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ABSTRACT: Although rare, neuroendocrine carcinoma of the breast (NECB) is becoming an increasingly recognized entity. The current literature is limited to case reports and small series and therefore a comprehensive population-based analysis was conducted to investigate the clinicopathologic features and long-term outcomes associated with NECB. We included all patients in the SEER Database from 2003 to 2010 with a diagnosis of NECB. The 2012 WHO classification system was used to categorize patients based on histopathologic diagnosis: well-differentiated neuroendocrine tumors, small/oat cell or poorly differentiated neuroendocrine tumors, adenocarcinoma with neuroendocrine features (ANF), large cell neuroendocrine and carcinoid tumors. Survival analysis was performed for disease specific (DSS) and overall (OS) survival. Of the 284 cases identified, 52.1 % were classified as well-differentiated, 25.7 % small cell, 14.8 % ANF, 4.9 % large cell, and 2.5 % carcinoid. In general, patients presented with advanced disease: 36.2 % had positive lymph node metastases and 20.4 % presented with systemic metastases. Five-year DSS rates for stage I-IV NECB were 88.1, 67.8, 60.5, and 12.4 %, respectively, while five-year OS rates were 77.9, 57.3, 52.9, and 8.9 %, respectively. DSS and OS were significantly different for well-differentiated neuroendocrine tumors and ANFs compared to small cell and carcinoid tumors. On univariate Cox proportional hazards regression, small cell carcinoma was significantly associated with worse DSS (OR 1.97, 95 % CI 1.05-3.67) and OS (OR 2.66, 95 % CI 1.49-4.72) compared to other neuroendocrine tumors. NECB is associated with advanced stage disease at presentation and an unfavorable prognosis for stage II-IV disease and small cell, large cell, and carcinoid histologic subtypes.Breast Cancer Research and Treatment 11/2014; DOI:10.1007/s10549-014-3207-0 · 4.20 Impact Factor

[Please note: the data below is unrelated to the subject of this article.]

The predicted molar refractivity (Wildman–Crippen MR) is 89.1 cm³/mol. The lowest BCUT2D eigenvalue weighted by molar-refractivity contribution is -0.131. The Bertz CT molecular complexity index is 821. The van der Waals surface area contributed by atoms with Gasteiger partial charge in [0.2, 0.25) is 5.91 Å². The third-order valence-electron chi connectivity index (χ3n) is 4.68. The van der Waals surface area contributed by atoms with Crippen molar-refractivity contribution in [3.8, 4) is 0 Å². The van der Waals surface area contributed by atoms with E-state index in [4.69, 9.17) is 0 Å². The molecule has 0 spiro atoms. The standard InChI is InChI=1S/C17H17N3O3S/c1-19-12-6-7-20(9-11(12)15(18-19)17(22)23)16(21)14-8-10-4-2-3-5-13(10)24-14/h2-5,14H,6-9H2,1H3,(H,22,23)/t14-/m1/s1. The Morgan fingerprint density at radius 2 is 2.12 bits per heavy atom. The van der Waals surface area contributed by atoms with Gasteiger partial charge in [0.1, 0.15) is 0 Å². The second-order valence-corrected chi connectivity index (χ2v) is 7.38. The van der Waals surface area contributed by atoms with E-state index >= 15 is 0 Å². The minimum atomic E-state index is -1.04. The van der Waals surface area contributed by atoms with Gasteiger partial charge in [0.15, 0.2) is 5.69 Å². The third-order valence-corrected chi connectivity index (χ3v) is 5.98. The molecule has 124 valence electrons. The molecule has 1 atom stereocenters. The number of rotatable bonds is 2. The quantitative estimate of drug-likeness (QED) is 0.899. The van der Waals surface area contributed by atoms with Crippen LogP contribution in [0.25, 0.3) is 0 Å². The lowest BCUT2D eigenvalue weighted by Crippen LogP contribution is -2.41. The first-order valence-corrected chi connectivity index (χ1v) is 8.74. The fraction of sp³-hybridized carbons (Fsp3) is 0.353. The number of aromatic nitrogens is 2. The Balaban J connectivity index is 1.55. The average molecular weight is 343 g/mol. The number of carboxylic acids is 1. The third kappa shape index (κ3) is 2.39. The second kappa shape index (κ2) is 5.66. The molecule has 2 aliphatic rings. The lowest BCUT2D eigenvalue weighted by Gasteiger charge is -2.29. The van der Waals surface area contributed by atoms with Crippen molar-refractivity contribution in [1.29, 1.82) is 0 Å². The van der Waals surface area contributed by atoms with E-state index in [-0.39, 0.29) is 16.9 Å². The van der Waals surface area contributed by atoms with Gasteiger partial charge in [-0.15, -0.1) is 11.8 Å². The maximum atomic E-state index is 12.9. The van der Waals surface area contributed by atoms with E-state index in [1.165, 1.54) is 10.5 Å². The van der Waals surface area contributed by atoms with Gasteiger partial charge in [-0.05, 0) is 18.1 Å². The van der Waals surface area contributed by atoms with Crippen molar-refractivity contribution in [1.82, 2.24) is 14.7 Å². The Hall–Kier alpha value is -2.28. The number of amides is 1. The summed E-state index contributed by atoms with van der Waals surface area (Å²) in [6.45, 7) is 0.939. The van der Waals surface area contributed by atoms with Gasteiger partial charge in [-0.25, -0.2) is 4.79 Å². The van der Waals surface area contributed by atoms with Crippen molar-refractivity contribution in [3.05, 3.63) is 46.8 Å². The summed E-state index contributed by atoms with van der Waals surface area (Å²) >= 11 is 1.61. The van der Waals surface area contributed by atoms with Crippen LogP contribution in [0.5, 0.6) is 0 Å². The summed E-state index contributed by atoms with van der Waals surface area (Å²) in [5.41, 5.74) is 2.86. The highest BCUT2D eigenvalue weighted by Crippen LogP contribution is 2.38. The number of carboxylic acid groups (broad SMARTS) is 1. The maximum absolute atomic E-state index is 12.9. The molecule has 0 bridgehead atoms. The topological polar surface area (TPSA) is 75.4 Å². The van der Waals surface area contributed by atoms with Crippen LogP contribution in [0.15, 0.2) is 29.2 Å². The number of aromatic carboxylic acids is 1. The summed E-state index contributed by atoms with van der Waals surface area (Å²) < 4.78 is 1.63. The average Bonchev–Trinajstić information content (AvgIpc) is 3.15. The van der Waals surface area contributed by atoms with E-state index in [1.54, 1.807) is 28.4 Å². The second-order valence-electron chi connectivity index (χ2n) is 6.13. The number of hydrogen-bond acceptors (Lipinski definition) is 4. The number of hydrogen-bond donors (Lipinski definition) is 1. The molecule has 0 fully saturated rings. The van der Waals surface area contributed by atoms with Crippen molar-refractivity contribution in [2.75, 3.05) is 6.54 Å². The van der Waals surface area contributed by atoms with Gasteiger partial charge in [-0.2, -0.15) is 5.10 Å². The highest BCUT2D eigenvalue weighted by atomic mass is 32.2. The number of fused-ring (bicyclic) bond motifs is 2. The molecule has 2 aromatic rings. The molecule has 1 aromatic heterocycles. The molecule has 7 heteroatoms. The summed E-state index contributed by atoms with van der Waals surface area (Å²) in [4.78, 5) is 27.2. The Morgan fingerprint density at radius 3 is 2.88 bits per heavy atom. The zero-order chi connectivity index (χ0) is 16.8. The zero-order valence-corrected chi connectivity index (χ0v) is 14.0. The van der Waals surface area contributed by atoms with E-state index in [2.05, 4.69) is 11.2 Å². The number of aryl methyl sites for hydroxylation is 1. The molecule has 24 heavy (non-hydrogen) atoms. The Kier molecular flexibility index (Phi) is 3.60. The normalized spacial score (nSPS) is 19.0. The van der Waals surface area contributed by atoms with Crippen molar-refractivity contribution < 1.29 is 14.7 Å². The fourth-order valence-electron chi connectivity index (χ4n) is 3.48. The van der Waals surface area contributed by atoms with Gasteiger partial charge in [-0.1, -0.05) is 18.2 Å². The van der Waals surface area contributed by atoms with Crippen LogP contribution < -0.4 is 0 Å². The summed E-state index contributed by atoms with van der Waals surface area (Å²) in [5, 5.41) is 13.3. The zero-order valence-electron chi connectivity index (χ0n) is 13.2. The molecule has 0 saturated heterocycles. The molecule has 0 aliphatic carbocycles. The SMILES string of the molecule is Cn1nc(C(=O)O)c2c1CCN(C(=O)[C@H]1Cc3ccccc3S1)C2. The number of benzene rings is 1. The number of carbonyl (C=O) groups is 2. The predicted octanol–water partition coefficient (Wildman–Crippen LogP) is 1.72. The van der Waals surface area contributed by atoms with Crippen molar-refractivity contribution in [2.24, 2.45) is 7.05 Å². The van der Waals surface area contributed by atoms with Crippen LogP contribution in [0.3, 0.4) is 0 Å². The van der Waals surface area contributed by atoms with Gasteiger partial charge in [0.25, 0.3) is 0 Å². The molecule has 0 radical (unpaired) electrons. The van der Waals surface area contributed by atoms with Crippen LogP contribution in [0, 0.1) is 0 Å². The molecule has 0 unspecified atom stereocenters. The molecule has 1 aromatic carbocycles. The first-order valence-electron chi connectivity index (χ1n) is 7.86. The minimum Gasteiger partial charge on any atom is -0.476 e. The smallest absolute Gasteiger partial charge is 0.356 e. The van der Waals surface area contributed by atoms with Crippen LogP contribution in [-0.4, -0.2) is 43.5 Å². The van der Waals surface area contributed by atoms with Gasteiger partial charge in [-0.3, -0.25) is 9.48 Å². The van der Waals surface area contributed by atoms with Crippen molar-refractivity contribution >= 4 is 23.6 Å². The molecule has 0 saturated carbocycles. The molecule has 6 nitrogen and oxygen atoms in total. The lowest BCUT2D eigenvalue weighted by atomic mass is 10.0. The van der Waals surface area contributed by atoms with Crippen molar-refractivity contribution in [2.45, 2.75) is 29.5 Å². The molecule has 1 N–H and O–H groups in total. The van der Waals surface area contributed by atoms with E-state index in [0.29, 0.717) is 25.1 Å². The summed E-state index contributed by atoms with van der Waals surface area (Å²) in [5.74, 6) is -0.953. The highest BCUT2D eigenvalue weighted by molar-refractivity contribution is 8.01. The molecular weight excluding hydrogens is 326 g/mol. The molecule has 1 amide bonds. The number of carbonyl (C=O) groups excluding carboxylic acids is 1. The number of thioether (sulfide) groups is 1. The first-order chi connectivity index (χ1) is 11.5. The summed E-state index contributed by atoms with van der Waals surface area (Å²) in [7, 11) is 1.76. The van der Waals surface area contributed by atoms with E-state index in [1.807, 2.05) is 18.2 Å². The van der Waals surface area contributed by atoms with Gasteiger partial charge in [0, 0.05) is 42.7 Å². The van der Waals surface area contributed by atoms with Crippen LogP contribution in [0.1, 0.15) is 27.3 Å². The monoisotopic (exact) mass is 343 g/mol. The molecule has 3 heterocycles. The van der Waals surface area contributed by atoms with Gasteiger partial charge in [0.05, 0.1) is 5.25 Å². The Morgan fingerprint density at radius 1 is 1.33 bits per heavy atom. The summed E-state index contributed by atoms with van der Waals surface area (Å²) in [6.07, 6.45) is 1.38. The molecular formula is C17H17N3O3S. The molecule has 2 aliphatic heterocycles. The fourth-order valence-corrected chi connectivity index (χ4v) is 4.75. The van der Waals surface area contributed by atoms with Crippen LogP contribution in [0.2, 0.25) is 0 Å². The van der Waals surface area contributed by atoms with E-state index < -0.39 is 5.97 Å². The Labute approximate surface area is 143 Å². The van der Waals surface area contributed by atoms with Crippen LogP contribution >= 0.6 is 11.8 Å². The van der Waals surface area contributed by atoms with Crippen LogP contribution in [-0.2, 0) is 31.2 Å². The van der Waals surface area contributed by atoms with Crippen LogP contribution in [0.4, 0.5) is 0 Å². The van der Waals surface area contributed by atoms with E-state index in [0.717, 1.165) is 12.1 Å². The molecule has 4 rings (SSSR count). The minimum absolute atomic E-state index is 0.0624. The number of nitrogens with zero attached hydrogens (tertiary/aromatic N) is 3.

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ABSTRACT: BACKGROUND: The survival of men diagnosed with prostate cancer has improved over time, and the current 10-year relative survival rate is 99.7%. The long survival of patients with this common cancer raises questions about the risk of a second primary cancer and the need for continued surveillance. METHODS: A population-based cohort of 441,504 men who were diagnosed with prostate cancer between 1992 and 2010 was identified from Surveillance, Epidemiology and End Results Program (SEER) data (SEER13). The standardized incidence ratio (SIR) was calculated as an estimate of the risk of a second primary malignancy based on the incidence in the general population. RESULTS: Prostate cancer survivors had a lower risk of being diagnosed with another cancer overall compared with the US population (SIR = 0.60; 95% confidence interval, 0.60-0.61). The risks of leukemia and cancers of the oral cavity and pharynx, esophagus, stomach, colon and rectum, liver, gallbladder, pancreas, lung and bronchus, and larynx were significantly lower. Conversely, these patients had a greater risk of bladder, kidney, and endocrine and soft tissue cancers. Men who received treatment with radiation therapy (external-beam radiation therapy) had long-term increases in their risk of bladder cancer (SIR = 1.42) and rectal cancer (SIR = 1.70) risk compared with who did not receive radiation (SIRbladder = 0.76; SIRrectal = 0.74). There were significant racial differences in the risk of being diagnosed with a second primary cancer, and the magnitude and direction of these risks depended on tumor type. CONCLUSIONS: Prostate cancer survivors remain at risk of subsequent malignancies, and race and treatment choice important determinants of long-term risk. (C) 2014 American Cancer Society.Cancer 09/2014; 120(17). DOI:10.1002/cncr.28769 · 4.90 Impact Factor